Robin Poell‘s fireplug Riff and Sigalit Feig‘s tall, blasée Anita are both primarily dancers, smashing ones. Their voices fall a little oddly on American ears used to straight-tone belting; they both have a hoarse, guttural quality that sort of sings in between the notes. “Cool” could almost have been a Kurt Weill cabaret song.

In New York, this show might not play so well, but the Berlin audience in the packed Komische Oper were intensely attentive, audibly gasping at Bernardo’s murder and the moment when Chino finally lets off the gun. That and the enthusiastic applause at the end indicate that Mr. Kosky has crafted his work very well to his intended audience, and even this one of the non-intended found the evening well-spent.

And a good thing too, because a limp revival of Così fan tutte the night before marked the low point of the excursion. The concept for he show was not, on paper at least, unworkable: the characters are technicians in a studio that restores 18th century art. Fiordiligi and Dorabella sing their “Ah guarda” duet to giant portraits of idealized men, and when the disguised fiancés return, they are dressed not as “Albanians” but rather visitors from more than two centuries ago, in the same frock coats and powdered hair we see in the art the women have been retouching.

An interesting touch is that the opera in general is sung in German translation, but the “strangers” sing Italian in public, e.g., in Guglielmo’s “Non siate ritrosi.” I liked the fantastic idea that the visitors are displaced not in place but in time, as if to illustrate the famous expression “The past is a foreign country: they do things differently there.” Eventually the women play dress-up in robes a l’anglaise and white wigs too.

The problem is, that’s about where the direction by Alvis Hermanis stopped, i.e., at the conceptual stage. Despite a huge two-story set with supers onstage throughout doing art restoration, what little action transpired was confined to a tiny area downstage, on and around two ugly white sofas. A slide projector operated by Don Alfonso threw images of romantic and erotic art onto screen, and that was about it, until Despina (a heavily pregnant cleaning woman) went into labor during the second act finale.

Of the singers, Lars Møller, the Guglielmo, brought a big, robust voice and some welcome, if generalized energy into the sleepy proceedings. His Italian, though, bore a heavy German accent, as did the rest of the cast’s. (I realize that the Komische’s mission, and a very admirable one it is too, is to offer most of its repertoire in the vernacular, but if you’re going to mix in some Italian, it needs to be better coached than this.)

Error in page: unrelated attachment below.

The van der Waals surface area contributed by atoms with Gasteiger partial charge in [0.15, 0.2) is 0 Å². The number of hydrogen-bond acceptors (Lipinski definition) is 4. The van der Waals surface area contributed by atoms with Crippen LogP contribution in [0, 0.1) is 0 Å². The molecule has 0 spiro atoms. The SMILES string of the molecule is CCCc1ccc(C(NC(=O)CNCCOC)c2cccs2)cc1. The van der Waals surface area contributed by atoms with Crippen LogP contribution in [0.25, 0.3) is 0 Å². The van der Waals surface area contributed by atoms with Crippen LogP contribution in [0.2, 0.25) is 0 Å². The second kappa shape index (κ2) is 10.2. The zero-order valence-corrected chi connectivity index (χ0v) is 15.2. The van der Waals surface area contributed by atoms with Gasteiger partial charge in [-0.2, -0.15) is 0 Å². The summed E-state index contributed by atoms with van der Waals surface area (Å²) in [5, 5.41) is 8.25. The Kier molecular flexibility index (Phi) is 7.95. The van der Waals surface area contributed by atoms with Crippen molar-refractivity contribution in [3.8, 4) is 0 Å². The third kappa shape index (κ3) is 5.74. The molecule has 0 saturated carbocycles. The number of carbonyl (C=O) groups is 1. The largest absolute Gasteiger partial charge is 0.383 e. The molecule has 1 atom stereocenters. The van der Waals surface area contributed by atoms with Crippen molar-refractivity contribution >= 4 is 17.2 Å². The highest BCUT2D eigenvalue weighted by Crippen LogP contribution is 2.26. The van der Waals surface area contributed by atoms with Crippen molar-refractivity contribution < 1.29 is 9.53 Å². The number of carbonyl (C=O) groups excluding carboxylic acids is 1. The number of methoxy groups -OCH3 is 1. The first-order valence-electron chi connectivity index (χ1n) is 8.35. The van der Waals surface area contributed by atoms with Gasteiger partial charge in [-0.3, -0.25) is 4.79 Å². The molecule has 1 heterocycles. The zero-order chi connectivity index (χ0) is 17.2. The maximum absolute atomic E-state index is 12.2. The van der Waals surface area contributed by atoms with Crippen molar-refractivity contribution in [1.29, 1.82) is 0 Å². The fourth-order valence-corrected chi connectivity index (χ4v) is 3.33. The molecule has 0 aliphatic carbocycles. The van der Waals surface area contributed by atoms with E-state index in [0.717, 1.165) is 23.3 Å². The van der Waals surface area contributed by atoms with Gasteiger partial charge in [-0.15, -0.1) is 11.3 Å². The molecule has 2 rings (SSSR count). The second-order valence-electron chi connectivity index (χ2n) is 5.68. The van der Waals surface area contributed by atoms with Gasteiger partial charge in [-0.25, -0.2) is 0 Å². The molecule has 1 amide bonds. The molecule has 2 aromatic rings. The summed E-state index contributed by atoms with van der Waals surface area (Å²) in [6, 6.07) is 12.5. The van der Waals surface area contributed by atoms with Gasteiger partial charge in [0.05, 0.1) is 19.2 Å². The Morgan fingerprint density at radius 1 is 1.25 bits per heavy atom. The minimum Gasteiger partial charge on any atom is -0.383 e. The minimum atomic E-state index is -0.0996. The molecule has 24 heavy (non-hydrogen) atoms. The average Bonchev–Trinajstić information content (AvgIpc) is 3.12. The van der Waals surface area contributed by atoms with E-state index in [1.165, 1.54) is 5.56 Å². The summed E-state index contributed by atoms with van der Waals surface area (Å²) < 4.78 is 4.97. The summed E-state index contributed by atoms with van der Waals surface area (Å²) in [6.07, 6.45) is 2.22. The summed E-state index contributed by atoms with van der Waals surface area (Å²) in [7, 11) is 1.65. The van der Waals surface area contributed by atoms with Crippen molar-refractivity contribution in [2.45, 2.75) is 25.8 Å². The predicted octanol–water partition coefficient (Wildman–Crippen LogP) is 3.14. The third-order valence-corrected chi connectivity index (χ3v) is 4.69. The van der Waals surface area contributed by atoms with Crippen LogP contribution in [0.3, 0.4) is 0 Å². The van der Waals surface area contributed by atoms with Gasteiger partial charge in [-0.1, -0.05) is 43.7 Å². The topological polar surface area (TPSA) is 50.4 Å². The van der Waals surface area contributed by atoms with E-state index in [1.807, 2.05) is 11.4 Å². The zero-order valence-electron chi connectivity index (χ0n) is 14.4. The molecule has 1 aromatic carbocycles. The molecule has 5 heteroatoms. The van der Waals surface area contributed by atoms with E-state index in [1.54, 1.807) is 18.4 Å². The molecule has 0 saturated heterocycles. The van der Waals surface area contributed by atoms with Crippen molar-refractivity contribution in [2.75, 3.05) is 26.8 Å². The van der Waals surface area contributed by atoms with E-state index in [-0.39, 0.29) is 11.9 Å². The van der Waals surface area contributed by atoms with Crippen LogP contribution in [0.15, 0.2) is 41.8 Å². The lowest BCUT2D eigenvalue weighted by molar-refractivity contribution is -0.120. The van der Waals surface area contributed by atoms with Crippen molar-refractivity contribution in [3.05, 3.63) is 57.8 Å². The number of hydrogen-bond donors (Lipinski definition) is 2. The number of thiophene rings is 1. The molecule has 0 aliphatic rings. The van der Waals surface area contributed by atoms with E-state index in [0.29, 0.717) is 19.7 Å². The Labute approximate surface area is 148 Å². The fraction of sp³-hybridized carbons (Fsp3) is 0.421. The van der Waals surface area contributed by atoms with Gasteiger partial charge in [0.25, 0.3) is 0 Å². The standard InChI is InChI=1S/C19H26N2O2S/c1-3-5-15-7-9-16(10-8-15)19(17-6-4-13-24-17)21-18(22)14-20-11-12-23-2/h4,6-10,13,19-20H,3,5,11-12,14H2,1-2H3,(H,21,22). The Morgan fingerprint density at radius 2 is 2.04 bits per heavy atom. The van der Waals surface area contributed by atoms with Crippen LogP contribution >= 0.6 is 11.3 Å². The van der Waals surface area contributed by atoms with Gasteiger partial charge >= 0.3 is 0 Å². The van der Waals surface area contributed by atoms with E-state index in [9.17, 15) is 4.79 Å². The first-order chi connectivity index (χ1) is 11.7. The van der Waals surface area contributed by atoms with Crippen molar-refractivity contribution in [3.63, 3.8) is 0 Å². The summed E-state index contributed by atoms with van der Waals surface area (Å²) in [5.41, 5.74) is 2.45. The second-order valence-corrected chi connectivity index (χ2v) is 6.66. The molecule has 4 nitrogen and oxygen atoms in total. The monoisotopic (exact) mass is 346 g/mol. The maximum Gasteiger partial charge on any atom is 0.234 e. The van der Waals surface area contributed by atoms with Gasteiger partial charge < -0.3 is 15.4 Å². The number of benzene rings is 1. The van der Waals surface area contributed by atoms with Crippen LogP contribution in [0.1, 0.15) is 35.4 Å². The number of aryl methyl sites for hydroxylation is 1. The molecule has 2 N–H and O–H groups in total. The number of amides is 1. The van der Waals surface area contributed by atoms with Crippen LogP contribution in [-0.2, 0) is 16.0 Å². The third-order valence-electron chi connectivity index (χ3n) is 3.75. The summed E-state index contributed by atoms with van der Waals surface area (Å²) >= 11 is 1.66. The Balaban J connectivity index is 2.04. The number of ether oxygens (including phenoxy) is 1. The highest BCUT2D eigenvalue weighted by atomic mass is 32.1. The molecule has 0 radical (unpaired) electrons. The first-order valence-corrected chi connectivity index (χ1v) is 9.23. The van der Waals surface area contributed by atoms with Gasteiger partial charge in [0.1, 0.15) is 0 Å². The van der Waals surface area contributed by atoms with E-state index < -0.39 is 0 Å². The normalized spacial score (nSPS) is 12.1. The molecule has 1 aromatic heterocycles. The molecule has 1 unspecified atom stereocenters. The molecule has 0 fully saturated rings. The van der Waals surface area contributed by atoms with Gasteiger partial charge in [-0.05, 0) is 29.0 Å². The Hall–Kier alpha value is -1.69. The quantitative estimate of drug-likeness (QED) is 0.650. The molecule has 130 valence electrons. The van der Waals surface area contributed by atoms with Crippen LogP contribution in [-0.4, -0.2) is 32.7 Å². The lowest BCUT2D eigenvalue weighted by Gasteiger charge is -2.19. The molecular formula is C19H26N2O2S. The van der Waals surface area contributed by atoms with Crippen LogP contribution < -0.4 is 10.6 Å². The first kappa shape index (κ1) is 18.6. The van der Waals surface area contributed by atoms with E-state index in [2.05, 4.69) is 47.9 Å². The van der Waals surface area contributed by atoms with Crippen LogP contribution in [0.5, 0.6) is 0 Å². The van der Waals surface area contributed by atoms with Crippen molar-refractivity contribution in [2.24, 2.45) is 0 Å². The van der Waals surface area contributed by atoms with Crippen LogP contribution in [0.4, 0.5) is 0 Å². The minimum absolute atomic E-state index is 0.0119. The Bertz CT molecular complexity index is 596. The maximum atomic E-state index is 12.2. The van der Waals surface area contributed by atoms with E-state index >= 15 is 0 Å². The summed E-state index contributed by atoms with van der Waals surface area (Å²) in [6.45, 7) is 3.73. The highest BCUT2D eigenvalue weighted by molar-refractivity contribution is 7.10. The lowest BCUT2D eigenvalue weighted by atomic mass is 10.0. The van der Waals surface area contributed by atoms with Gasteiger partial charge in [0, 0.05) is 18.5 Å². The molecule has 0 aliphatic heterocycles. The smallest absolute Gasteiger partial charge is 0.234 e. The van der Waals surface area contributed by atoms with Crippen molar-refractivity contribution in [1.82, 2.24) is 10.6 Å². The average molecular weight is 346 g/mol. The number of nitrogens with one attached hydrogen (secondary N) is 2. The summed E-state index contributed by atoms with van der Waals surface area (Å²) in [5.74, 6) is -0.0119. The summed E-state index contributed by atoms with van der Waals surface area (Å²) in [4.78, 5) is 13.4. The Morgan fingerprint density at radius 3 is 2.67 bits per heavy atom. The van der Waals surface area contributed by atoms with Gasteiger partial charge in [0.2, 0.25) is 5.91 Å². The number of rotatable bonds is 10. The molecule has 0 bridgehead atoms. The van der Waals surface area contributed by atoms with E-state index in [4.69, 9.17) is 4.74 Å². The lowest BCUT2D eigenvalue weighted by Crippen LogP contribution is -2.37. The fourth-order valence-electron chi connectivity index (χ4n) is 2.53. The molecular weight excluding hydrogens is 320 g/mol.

The scheduled Dorabella was ill, so Maria Markina read the part from a score (singing mostly in Italian, though she ventured a recit. or two in German) while assistant director Anna Borchers played the role with a verve and energy the rest of the cast might well have emulated. Uwe Sandner‘s conducting, even allowing for the difficult circumstances, dragged listlessly. If you’re going to give a performance this dull, then it’s a particularly bad idea to set in in a location where there is literal paint drying.

Photos: Iko Freese/drama-berlin.de (West Side Story); Monika Rittershaus (Così)

  • laddie

    I remember that Bieito review and can’t believe it has been five years. Five years and still no Bieito-produced opera in America, with the exception of the upcoming Carmen in San Fran (for which he won’t be in attendance). Still, I think it will be worth making the trip to see it which I plan to do.

  • pirelli

    It’s funny, somehow, that this West Side Story effectively features a “singing chorus” and a “dancing chorus” -- something which was very common on Broadway when the show was written, but it was a convention that show emphatically did not use. In a way, Kosky’s production goes backwards with the piece’s history.

    For all I’ve heard, by the way, Bernstein very much wanted this to be an opera (“MY opera,” I understand he called it). So I think he eventually bent to Robbins’ wishes instead -- and of course he also gave up all of his awkwardly “purple” lyrics to Sondheim’s rewrites as well. (The apocryphal story goes, when Bernstein told Sondheim he was giving him sole credit of the lyrics, “The only thing left of mine is ‘Gee, Officer krupke, krup you’ -- and I’m not taking credit for that!”)

    • The division of labor was done very cleverly — it took me most of the first act to sort it out and I am sure that most of the audience didn’t notice. The dance chorus was kept out front and the singing chorus was never really still — they were given relatively simple movement that coordinated with the busier featured dancing. The Dance at the Gym, for example, looked like 40 plus people all dancing hell for leather when in fact fewer than half that number were really doing the choreography and the rest doing some simple repeated steps.

      It’s a good solution for so large a stage: the usual Broadway complement of around 16-20 in the ensemble would have looked very skimpy.

      • Actually I think a similar arrangement occurred in Something Rotten, which is a show with huge dance/chorus production numbers. i noticed the dancers really out front and center dancing up a storm and there were some background singers who were what I’d call shadow dancing — mirroring the basic poses of the dancers but with not that many strenuous steps, and doing the bulk of the singing. But the dancers were mouthing the words to give the illusion that the whole stage was singing.

  • interesting to note that no mention is made of the Fiordiligi. She must have been just ducky.